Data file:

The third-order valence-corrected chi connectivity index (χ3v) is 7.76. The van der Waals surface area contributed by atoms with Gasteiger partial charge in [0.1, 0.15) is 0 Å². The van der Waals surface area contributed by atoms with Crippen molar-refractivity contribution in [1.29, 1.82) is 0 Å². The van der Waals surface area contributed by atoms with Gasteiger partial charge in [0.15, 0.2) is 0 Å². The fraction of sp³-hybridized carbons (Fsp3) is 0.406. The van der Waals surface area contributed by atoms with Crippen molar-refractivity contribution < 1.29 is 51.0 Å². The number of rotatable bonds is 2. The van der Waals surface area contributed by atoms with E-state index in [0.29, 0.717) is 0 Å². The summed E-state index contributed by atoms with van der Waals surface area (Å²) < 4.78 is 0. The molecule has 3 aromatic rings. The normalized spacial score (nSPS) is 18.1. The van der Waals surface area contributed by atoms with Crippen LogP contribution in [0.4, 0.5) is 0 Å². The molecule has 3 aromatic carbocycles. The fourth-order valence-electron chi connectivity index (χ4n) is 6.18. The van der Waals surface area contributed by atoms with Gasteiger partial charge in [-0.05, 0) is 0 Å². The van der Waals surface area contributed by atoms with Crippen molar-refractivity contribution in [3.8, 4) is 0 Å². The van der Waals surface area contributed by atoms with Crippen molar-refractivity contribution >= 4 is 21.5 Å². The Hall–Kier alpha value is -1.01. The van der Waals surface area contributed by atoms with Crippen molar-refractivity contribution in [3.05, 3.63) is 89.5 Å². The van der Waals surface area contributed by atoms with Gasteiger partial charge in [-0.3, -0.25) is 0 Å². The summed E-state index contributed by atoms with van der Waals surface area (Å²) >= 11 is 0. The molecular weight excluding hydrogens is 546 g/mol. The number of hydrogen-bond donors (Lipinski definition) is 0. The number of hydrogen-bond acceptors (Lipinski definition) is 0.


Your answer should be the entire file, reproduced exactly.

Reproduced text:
The third-order valence-corrected chi connectivity index (χ3v) is 7.76. The van der Waals surface area contributed by atoms with Gasteiger partial charge in [0.1, 0.15) is 0 Å². The van der Waals surface area contributed by atoms with Crippen molar-refractivity contribution in [1.29, 1.82) is 0 Å². The van der Waals surface area contributed by atoms with Gasteiger partial charge in [0.15, 0.2) is 0 Å². The fraction of sp³-hybridized carbons (Fsp3) is 0.406. The van der Waals surface area contributed by atoms with Crippen molar-refractivity contribution < 1.29 is 51.0 Å². The number of rotatable bonds is 2. The van der Waals surface area contributed by atoms with E-state index in [0.29, 0.717) is 0 Å². The summed E-state index contributed by atoms with van der Waals surface area (Å²) < 4.78 is 0. The molecule has 3 aromatic rings. The normalized spacial score (nSPS) is 18.1. The van der Waals surface area contributed by atoms with Crippen LogP contribution in [0.4, 0.5) is 0 Å². The molecule has 3 aromatic carbocycles. The fourth-order valence-electron chi connectivity index (χ4n) is 6.18. The van der Waals surface area contributed by atoms with Gasteiger partial charge in [-0.05, 0) is 0 Å². The van der Waals surface area contributed by atoms with Crippen molar-refractivity contribution in [3.8, 4) is 0 Å². The van der Waals surface area contributed by atoms with Crippen molar-refractivity contribution >= 4 is 21.5 Å². The Hall–Kier alpha value is -1.01. The van der Waals surface area contributed by atoms with Crippen molar-refractivity contribution in [3.05, 3.63) is 89.5 Å². The van der Waals surface area contributed by atoms with Gasteiger partial charge in [-0.3, -0.25) is 0 Å². The summed E-state index contributed by atoms with van der Waals surface area (Å²) >= 11 is 0. The molecular weight excluding hydrogens is 546 g/mol. The number of hydrogen-bond donors (Lipinski definition) is 0. The number of hydrogen-bond acceptors (Lipinski definition) is 0.